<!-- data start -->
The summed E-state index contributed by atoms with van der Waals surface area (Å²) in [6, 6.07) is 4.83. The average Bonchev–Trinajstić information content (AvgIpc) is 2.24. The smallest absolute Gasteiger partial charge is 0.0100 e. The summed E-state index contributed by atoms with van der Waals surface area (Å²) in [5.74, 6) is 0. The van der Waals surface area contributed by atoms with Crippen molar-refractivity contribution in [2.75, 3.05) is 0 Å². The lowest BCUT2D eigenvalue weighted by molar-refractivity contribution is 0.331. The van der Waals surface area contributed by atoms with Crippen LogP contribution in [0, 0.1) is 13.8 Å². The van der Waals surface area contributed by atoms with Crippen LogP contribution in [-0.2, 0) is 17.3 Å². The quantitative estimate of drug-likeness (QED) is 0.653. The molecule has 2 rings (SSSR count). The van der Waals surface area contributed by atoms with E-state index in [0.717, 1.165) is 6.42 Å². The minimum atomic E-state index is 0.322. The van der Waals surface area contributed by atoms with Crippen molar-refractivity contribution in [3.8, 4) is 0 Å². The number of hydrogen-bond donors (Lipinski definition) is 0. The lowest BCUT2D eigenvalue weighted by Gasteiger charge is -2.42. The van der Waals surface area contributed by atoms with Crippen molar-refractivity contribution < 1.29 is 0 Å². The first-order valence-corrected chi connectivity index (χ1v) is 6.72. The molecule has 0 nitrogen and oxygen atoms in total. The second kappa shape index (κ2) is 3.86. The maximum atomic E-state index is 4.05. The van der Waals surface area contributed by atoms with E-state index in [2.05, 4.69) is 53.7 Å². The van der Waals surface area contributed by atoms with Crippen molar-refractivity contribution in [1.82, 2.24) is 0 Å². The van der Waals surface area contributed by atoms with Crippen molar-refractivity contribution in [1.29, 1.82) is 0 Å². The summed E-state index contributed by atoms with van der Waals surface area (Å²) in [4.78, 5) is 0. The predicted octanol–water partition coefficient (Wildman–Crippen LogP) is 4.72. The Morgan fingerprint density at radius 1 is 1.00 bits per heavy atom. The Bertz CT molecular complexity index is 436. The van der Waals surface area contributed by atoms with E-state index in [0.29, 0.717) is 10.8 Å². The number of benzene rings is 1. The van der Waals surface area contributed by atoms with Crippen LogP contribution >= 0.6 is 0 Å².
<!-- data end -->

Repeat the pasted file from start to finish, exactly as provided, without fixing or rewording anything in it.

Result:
The summed E-state index contributed by atoms with van der Waals surface area (Å²) in [6, 6.07) is 4.83. The average Bonchev–Trinajstić information content (AvgIpc) is 2.24. The smallest absolute Gasteiger partial charge is 0.0100 e. The summed E-state index contributed by atoms with van der Waals surface area (Å²) in [5.74, 6) is 0. The van der Waals surface area contributed by atoms with Crippen molar-refractivity contribution in [2.75, 3.05) is 0 Å². The lowest BCUT2D eigenvalue weighted by molar-refractivity contribution is 0.331. The van der Waals surface area contributed by atoms with Crippen LogP contribution in [0, 0.1) is 13.8 Å². The van der Waals surface area contributed by atoms with Crippen LogP contribution in [-0.2, 0) is 17.3 Å². The quantitative estimate of drug-likeness (QED) is 0.653. The molecule has 2 rings (SSSR count). The van der Waals surface area contributed by atoms with E-state index in [0.717, 1.165) is 6.42 Å². The minimum atomic E-state index is 0.322. The van der Waals surface area contributed by atoms with Crippen molar-refractivity contribution in [3.8, 4) is 0 Å². The number of hydrogen-bond donors (Lipinski definition) is 0. The lowest BCUT2D eigenvalue weighted by Gasteiger charge is -2.42. The van der Waals surface area contributed by atoms with Crippen molar-refractivity contribution < 1.29 is 0 Å². The first-order valence-corrected chi connectivity index (χ1v) is 6.72. The molecule has 0 nitrogen and oxygen atoms in total. The second kappa shape index (κ2) is 3.86. The maximum atomic E-state index is 4.05. The van der Waals surface area contributed by atoms with E-state index in [2.05, 4.69) is 53.7 Å². The van der Waals surface area contributed by atoms with Crippen molar-refractivity contribution in [1.82, 2.24) is 0 Å². The van der Waals surface area contributed by atoms with Crippen molar-refractivity contribution in [1.29, 1.82) is 0 Å². The summed E-state index contributed by atoms with van der Waals surface area (Å²) in [4.78, 5) is 0. The predicted octanol–water partition coefficient (Wildman–Crippen LogP) is 4.72. The Morgan fingerprint density at radius 1 is 1.00 bits per heavy atom. The Bertz CT molecular complexity index is 436. The van der Waals surface area contributed by atoms with E-state index in [0.29, 0.717) is 10.8 Å². The number of benzene rings is 1. The van der Waals surface area contributed by atoms with Crippen LogP contribution >= 0.6 is 0 Å².